But even more common is the story of front line practitioners without the tools to do the job. Using basic phones that can’t text properly never mind access the web.
John Popham has written about this in his blog – correctly asserting that organisations who don’t equip staff are “sending people out to do their jobs with both hands tied behind their back.”
There is a huge irony here – the “hard to engage” are no longer the customers and service users. It’s us. The service providers.
In 2012 – a Smartphone ceased to be a luxury. It’s not a gadget – it’s a completely new interface for staff and service users to engage , collaborate and design better services.
If the homeless get that , why don’t we?
13 thoughts on “The Connected Homeless”
There had been an attempt, I think it was last year, with several homeless people, all living on the street, in New York, all having been given a smartphone each as well as a twitter account. I don’t know what happened to them…
Thanks for this post, brilliant.
Thanks Pascal -I remember that story too but couldn’t find out what happened with the project! If anyone does know I would love to hear about it. Thanks for reading and responding.
I never really thought about homelessness and mobile internet access, I just didn’t put the two together. Definitely a major area to be explored with regards to communication and engagement with homeless people. Nice blog Paul.
Thom – you are not the only one – I think many people – me included – have separated them out in our minds. If you are homeless – you can’t afford a phone. When the reality often is – my phone is my contact with the world – now I’m losing my home. Thanks for reading and sharing.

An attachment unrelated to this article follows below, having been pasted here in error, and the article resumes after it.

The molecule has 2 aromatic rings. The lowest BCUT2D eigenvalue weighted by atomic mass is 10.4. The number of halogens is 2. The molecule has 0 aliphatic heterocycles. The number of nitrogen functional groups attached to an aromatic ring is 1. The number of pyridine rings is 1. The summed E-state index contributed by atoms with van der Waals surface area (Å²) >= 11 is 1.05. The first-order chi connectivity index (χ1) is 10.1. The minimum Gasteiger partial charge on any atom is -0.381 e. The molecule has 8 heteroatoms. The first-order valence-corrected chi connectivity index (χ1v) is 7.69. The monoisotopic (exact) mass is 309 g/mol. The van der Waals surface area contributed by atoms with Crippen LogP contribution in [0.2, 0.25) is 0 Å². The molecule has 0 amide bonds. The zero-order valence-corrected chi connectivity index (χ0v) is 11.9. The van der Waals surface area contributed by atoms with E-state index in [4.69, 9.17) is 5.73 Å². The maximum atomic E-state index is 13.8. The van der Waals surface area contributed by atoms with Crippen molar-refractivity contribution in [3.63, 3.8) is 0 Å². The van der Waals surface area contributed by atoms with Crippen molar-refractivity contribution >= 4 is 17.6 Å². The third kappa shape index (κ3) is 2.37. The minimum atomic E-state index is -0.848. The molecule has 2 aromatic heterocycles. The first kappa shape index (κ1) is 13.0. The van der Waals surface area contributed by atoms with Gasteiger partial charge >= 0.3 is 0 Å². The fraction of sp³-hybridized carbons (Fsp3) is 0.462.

Having recently become a volunteer with an organization that helps homeless youth, this topic is something the CEO and I have been discussing over the past few months. Glad to know there is someone out there with the same idea. Would really be interested in learning more about it.
Cindy thanks for commenting – please do get in touch if you want to share learning!
Thanks for the post, as a first year social work student I found it really informative on how some of the things that we most take for granted in society can provide a lifeline to others. Would be interested to know how this could be developed through Local Authorities, charities and voluntary organisations to provide better access to care and services. Also allows for another method of communication for people that find person to person contact difficult.
Scott – I think you hit nail on the head – we need to join up and collaborate to drive innovation (if providing smartphones to frontline colleagues is innovation) into mainstream delivery. Thanks for commenting
I have to think that some of the providers should experience the other side of the coin before they should be managing the support services. So often I see policies and procedures that only make sense in some board room where people are ticking their boxes to meet their targets for this month.
Nice to read some of the comments on these threads and to find others fighting those attitudes.
Peter – you make a great point. If every provider experienced the service from the point of view of the user those services would change. And a lot faster than just asking the views of the user. Surveys etc are no substitute for experiencing it. My opinion anyway!